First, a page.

Conventional Residential Lending / Short Sales

NAR Committee:

Conventional Financing and Policy Committee

What is the fundamental issue?

NAR continues to push the lending industry to improve the process for approving and expediting short sales. In a direct response to REALTOR® concerns, the Treasury Department developed the Home Affordable Foreclosure Avoidance Program (HAFA), to establish uniform procedures, forms, and deadlines for short sales. The development of the HAFA program pushed both Fannie Mae and Freddie Mac, as well as a number of large servicers, to implement standardized processes and procedures to improve the speed and efficiency of short sale transactions.

I am a real estate professional. What does this mean for my business?

Though there have been many improvments, many members still reiterate that short sales continue to be delayed and servicers often hold unrealistic views of current home values.  Often time the result is having a potential buyer cancel the contract and the property going into foreclosure. Enormous amounts of time are spent on potential short sales that result in foreclosures. Even if successful, the process usually takes many months and countless hours and often requires re-marketing because buyers lose patience and terminate the contract. Mainting a focus on streamlining short sales will reduce the amount of time it takes to sell the property, improve the likelihood the transaction will close, and reduce the number of foreclosures. This will benefit the lender, the seller, the buyer, the community.

NAR Policy:

NAR strongly supported the implementation of the HAFA program and continues to call for improvement of other short sales programs to make them feasible. NAR believes lenders should adopt best practices learned from HAFA principles including identifying the required net proceeds, and approvable closing costs, up front to reduce delays in approving the transaction once a sales contract is executed.

The improvements to the short sale process helped stabilize the housing market during the Great Recession by providing additional options for responsible homeowners to avoid foreclosure. In turn, this allowed homeowners to avoid the foreclosure process and neighborhoods to avoid the blight of vacant foreclosed properties.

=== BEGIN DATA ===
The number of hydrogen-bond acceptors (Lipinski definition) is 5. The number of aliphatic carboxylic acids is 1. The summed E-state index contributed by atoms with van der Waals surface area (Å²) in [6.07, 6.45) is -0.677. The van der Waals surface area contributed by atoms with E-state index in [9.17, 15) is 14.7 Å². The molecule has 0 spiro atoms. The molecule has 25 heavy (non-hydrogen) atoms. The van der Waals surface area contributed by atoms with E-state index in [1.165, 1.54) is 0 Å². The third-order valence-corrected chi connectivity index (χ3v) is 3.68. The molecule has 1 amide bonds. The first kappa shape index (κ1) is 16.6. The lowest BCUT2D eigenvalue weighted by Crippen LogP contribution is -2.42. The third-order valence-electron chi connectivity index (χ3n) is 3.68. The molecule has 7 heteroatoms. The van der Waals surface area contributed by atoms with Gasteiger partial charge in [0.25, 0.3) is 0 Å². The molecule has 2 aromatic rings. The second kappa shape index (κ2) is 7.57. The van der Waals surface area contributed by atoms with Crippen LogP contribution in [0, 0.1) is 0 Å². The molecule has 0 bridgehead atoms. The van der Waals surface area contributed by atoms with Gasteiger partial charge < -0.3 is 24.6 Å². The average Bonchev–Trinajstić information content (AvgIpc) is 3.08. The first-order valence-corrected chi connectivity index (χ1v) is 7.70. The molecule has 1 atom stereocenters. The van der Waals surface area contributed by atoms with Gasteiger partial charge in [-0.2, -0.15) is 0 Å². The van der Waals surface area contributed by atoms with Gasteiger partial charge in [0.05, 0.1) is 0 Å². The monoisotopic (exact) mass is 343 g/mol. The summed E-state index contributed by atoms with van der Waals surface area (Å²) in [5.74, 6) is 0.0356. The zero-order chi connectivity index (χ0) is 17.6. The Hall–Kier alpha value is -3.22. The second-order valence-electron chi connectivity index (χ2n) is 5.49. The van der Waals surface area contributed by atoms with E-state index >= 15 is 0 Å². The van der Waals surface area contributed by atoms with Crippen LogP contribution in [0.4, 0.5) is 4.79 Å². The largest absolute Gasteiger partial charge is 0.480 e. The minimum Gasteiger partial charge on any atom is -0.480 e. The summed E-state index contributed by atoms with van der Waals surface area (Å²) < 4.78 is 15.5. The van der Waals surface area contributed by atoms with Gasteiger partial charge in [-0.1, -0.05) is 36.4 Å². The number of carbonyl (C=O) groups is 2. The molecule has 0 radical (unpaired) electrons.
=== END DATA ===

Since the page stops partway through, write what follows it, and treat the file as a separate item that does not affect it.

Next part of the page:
Opposition Arguments:

Opponents of NAR policy believe that is burdensome and costly for lenders, whom ultimately will pass on the costs to consumers.

Legislative/Regulatory Status/Outlook

NAR continues to meet with the four largest lenders, Fannie Mae, and Freddie Mac to emphasize the importance of making short sales work better. Though many lenders and the GSEs have improved procedures to handle escalated cases, NAR has continued to push for changes to make the short sales process as efficient as regular transactions.

NAR supported the Consumer Financial Protection Bureau's final rule on mortgage servicing that requires servicers to comply with new loss mitigation procedures for loans secured by a borrower’s principal residence. If the servicer receives a complete loss mitigation application more than 37 days before a scheduled foreclosure sale, the servicer must evaluate the borrower within 30 days for all loss mitigation options available, including loan modifications and short sales.  A borrower may appeal a denial of a loan modification only if the complete application was received 90 days or more before a scheduled foreclosure. The rule also restricts so-called dual tracking

No short sale legislation has ben introduced recently.

For details on short sales issues, go to

Current Legislation/Regulation (bill number or regulation)

Legislative Contact(s):

Matt Emery,, 202-383-1212
Ken Fears,, 202-383-1066

Regulatory Contact(s):

Matt Emery,, 202-383-1212
Ken Fears,, 202-383-1066